Indiana has not adopted the 2010 federal amendments in its state rules, so the Indiana and federal rules currently differ. The Indiana rules distinguish between an expert who is expected to testify at trial and one who is not expected to testify by permitting broad discovery to the former but very limited discovery to the latter. White-Rodgers v. Kindle, 925 N.E.2d 406, 412 (Ind. 2010). Thus, under Indiana law, a party’s designation of a testifying expert is a crucial decision that directly affects the discovery protection provided by Indiana Rule 26(B)(4)(b).
Indiana’s Rule 26 allows for broad, but not unlimited, discovery of communications with testifying experts. In general, a party may discover the facts known and opinions held by an expert that are relevant to the subject matter of the action and developed in anticipation of litigation. Unlike the federal rules, the Indiana rules do not explicitly provide protection for draft reports or documents provided to the expert by the attorney. However, work product and privilege still apply, meaning an attorney’s opinions and mental impressions about a case, even if communicated to an expert, should not be discoverable. See Brown v. Katz, 868 N.E.2d. 1159 (Ind. Ct. App. 2007)(opinion work product is entitled to absolute protection from discovery).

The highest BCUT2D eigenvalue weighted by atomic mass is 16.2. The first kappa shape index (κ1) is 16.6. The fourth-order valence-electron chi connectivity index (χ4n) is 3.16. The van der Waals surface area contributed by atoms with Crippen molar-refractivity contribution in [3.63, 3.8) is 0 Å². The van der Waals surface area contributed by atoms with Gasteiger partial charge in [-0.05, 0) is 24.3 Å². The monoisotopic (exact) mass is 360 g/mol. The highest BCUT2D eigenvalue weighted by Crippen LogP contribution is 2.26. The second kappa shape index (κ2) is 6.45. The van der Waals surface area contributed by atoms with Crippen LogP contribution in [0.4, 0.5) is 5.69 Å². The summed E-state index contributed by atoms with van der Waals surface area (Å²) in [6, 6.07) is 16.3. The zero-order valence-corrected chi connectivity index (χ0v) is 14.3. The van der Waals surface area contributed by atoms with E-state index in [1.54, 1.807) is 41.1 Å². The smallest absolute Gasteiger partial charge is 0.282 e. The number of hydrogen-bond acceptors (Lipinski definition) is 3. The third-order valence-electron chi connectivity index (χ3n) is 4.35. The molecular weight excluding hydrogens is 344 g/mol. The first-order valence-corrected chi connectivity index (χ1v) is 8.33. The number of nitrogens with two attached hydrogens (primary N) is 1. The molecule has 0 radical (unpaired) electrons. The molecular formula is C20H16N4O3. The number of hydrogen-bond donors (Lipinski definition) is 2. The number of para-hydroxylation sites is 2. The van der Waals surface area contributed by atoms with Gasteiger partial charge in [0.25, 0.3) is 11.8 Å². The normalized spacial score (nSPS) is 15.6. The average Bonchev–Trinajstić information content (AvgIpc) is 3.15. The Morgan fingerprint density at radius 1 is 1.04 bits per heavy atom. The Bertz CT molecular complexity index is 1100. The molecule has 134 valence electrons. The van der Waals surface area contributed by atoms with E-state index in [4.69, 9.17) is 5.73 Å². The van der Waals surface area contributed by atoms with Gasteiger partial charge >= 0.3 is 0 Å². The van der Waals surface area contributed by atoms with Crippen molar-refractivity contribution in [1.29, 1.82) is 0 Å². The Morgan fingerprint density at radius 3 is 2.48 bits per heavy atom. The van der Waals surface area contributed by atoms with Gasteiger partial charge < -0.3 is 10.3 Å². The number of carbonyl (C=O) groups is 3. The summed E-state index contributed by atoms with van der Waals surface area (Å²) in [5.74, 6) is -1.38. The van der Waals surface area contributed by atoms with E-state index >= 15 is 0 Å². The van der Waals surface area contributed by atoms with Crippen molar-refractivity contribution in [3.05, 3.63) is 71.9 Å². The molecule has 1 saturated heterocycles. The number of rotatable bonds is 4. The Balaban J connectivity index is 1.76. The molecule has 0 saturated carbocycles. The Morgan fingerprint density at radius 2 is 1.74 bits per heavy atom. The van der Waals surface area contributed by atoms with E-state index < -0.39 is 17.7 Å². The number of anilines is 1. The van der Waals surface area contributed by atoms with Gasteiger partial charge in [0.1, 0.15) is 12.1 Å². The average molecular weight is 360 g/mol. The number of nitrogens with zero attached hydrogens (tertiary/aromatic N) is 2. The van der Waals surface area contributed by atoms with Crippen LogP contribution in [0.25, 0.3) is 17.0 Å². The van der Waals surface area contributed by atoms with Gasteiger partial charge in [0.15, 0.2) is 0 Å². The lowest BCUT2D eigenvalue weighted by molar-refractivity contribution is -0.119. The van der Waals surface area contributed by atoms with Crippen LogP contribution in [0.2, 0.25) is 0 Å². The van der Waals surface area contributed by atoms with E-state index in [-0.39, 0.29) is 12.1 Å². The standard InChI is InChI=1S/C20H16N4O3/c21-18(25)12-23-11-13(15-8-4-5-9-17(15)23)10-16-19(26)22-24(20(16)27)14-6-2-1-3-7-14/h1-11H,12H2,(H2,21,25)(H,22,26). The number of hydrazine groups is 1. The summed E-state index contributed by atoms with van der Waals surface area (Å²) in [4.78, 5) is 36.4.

The Indiana rules contemplate that such expert discovery may be obtained through interrogatories; although upon motion, a court may order further discovery by other means. There is very little caselaw regarding the extent that attorney-expert communications are discoverable. In practice, essentially all written communications between an attorney and an expert, including draft reports, are therefore fair game in state court discovery. See, e.g., Wegner v. Miller, 972 N.E.2d 984 (Ind. Ct. App. 2012)(trial court entered an order compelling discovery directing expert to provide all of her written communications and draft reports to defendant’s attorney).
As such, Indiana attorneys should be mindful of their communication with experts. Any documents otherwise protected by privilege or work product may be subject to discovery if used by a testifying expert to form an opinion. It may be wise just to avoid providing written communications to an expert containing mental impressions, opinions or theories with the materials that you offer the expert.•
Ms. Butz is an attorney in the Indianapolis office of Kightlinger & Gray and is a member of the Trial Tactics Section of the DTCI. The opinions expressed in this article are those of the author.